Inhaled Mannitol as a Laryngeal and Bronchial Provocation Test

Tunn Ren Tay, Ryan Hoy, Amanda L Richards, Paul Paddle, Mark Hew

Research output: Contribution to journalArticleResearchpeer-review

Abstract

Objectives Timely diagnosis of vocal cord dysfunction (VCD), more recently termed “inducible laryngeal obstruction,” is important because VCD is often misdiagnosed as asthma, resulting in delayed diagnosis and inappropriate treatment. Visualization of paradoxical vocal cord movement on laryngoscopy is the gold standard for diagnosis, but is limited by poor test sensitivity. Provocation tests may improve the diagnosis of VCD, but the diagnostic performance of current tests is less than ideal. Alternative provocation tests are required. This pilot study demonstrates the feasibility of using inhaled mannitol for concurrent investigation of laryngeal and bronchial hyperresponsiveness. Methods Consecutive patients with suspected VCD seen at our institution's asthma clinic underwent flexible laryngoscopy at baseline and following mannitol challenge. VCD was diagnosed on laryngoscopy based on inspiratory adduction, or >50% expiratory adduction of the vocal cords. Bronchial hyperresponsiveness after mannitol challenge was also assessed. We evaluated the interrater agreement of postmannitol laryngoscopy between respiratory specialists and laryngologists. Results Fourteen patients with suspected VCD in the context of asthma evaluation were included in the study. Mannitol provocation demonstrated VCD in three of the seven patients with normal baseline laryngoscopy (42.9%). Only two patients had bronchial hyperresponsiveness. There was substantial interrater agreement between respiratory specialists and laryngologists, kappa = 0.696 (95% confidence interval: 0.324–1) (P = 0.006). Conclusion Inhaled mannitol can be used to induce VCD. It is well tolerated and can evaluate laryngeal and bronchial hyperresponsiveness at the same setting.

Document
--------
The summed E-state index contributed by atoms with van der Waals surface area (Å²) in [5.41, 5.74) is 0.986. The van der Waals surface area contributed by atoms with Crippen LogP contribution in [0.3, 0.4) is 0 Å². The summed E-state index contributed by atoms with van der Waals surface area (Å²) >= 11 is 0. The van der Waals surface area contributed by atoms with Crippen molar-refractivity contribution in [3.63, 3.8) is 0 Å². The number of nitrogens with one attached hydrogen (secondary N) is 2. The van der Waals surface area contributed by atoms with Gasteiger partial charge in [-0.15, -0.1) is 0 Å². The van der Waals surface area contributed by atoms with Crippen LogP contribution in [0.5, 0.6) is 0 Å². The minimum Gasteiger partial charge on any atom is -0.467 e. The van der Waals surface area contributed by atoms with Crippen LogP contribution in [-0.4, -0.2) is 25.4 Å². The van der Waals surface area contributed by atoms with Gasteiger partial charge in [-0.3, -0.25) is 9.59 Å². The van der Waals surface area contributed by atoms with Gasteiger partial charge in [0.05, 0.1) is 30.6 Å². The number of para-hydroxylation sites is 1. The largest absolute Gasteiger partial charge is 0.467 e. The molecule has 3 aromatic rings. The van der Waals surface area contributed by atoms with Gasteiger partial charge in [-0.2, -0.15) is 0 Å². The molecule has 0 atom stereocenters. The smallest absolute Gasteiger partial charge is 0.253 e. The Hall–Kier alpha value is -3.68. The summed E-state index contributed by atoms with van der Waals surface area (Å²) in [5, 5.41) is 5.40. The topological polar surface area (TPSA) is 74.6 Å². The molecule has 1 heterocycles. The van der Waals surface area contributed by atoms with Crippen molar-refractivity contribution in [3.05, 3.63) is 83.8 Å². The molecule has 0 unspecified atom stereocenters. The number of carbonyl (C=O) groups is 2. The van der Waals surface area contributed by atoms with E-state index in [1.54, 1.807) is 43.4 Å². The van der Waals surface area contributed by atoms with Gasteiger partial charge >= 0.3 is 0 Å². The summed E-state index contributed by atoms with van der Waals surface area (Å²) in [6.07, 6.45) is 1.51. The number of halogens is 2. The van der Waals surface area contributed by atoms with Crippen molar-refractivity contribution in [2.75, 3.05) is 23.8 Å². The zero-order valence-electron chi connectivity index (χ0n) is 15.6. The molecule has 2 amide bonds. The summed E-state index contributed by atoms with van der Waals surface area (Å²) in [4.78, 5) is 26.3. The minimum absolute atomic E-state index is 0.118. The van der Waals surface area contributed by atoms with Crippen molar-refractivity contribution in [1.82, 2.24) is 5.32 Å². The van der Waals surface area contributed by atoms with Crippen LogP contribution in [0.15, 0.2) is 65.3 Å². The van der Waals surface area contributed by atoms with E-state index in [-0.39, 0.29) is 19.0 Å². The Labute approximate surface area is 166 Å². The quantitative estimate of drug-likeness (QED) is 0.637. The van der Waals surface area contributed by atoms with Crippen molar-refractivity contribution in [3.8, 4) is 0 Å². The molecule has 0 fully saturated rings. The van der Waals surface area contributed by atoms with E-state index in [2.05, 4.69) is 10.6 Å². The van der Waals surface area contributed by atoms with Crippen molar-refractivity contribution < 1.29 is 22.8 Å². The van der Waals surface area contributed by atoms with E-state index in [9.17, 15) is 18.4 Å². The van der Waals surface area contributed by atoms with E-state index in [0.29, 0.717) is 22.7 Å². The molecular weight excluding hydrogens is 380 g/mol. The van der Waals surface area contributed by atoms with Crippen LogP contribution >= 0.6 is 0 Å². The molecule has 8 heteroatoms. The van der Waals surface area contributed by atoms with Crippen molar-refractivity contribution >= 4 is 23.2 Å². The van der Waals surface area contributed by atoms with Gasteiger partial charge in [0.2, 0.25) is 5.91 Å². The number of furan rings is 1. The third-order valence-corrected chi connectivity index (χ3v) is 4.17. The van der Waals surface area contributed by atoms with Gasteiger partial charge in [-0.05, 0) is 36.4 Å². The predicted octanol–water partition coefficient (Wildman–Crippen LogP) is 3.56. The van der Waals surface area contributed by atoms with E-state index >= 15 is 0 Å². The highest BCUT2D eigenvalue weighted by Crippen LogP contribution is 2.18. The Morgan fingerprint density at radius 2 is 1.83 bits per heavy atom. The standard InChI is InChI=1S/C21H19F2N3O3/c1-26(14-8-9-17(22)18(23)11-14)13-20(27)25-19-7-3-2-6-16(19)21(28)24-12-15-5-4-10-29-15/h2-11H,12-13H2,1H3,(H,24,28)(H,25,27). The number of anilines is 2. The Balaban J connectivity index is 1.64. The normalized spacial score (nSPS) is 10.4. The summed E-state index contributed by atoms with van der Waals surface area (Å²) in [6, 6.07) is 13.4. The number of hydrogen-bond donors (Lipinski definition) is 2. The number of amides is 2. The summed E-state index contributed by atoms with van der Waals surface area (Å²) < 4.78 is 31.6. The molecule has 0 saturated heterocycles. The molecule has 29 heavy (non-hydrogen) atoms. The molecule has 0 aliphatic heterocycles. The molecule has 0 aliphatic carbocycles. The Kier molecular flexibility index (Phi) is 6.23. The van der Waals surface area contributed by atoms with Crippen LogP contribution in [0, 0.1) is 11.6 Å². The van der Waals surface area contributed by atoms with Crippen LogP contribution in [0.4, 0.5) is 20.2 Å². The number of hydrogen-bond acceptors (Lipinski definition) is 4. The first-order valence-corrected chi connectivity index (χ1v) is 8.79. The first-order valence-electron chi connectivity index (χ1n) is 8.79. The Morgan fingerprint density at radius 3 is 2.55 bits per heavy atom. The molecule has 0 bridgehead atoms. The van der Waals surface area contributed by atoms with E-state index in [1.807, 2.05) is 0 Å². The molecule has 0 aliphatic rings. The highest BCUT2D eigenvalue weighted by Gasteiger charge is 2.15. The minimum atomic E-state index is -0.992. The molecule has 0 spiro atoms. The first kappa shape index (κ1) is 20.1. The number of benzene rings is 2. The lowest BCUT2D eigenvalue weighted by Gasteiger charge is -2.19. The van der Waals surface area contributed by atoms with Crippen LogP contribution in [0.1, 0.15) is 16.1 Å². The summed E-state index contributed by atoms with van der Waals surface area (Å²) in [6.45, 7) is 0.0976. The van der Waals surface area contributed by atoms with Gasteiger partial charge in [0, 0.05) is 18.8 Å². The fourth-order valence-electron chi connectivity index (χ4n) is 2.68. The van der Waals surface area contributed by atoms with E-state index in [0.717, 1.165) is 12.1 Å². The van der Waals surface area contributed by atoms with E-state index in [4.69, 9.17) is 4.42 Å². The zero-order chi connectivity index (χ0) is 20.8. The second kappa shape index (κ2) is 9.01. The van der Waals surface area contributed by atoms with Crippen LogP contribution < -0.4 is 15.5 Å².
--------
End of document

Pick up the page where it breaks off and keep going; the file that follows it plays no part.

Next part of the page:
Original languageEnglish
Pages (from-to)247.e19-247.e23
JournalJournal of Voice
Volume31
Issue number2
DOIs
Publication statusPublished - 1 Mar 2017
Externally publishedYes

Keywords

  • Asthma
  • Larynx
  • Mannitol
  • Paradoxical vocal fold motion
  • Vocal cord dysfunction

Cite this

Tay, Tunn Ren ; Hoy, Ryan ; Richards, Amanda L ; Paddle, Paul ; Hew, Mark. / Inhaled Mannitol as a Laryngeal and Bronchial Provocation Test. In: Journal of Voice. 2017 ; Vol. 31, No. 2. pp. 247.e19-247.e23.
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title = "Inhaled Mannitol as a Laryngeal and Bronchial Provocation Test",
abstract = "Objectives Timely diagnosis of vocal cord dysfunction (VCD), more recently termed “inducible laryngeal obstruction,” is important because VCD is often misdiagnosed as asthma, resulting in delayed diagnosis and inappropriate treatment. Visualization of paradoxical vocal cord movement on laryngoscopy is the gold standard for diagnosis, but is limited by poor test sensitivity. Provocation tests may improve the diagnosis of VCD, but the diagnostic performance of current tests is less than ideal. Alternative provocation tests are required. This pilot study demonstrates the feasibility of using inhaled mannitol for concurrent investigation of laryngeal and bronchial hyperresponsiveness. Methods Consecutive patients with suspected VCD seen at our institution's asthma clinic underwent flexible laryngoscopy at baseline and following mannitol challenge. VCD was diagnosed on laryngoscopy based on inspiratory adduction, or >50{\%} expiratory adduction of the vocal cords. Bronchial hyperresponsiveness after mannitol challenge was also assessed. We evaluated the interrater agreement of postmannitol laryngoscopy between respiratory specialists and laryngologists. Results Fourteen patients with suspected VCD in the context of asthma evaluation were included in the study. Mannitol provocation demonstrated VCD in three of the seven patients with normal baseline laryngoscopy (42.9{\%}). Only two patients had bronchial hyperresponsiveness. There was substantial interrater agreement between respiratory specialists and laryngologists, kappa = 0.696 (95{\%} confidence interval: 0.324–1) (P = 0.006). Conclusion Inhaled mannitol can be used to induce VCD. It is well tolerated and can evaluate laryngeal and bronchial hyperresponsiveness at the same setting.",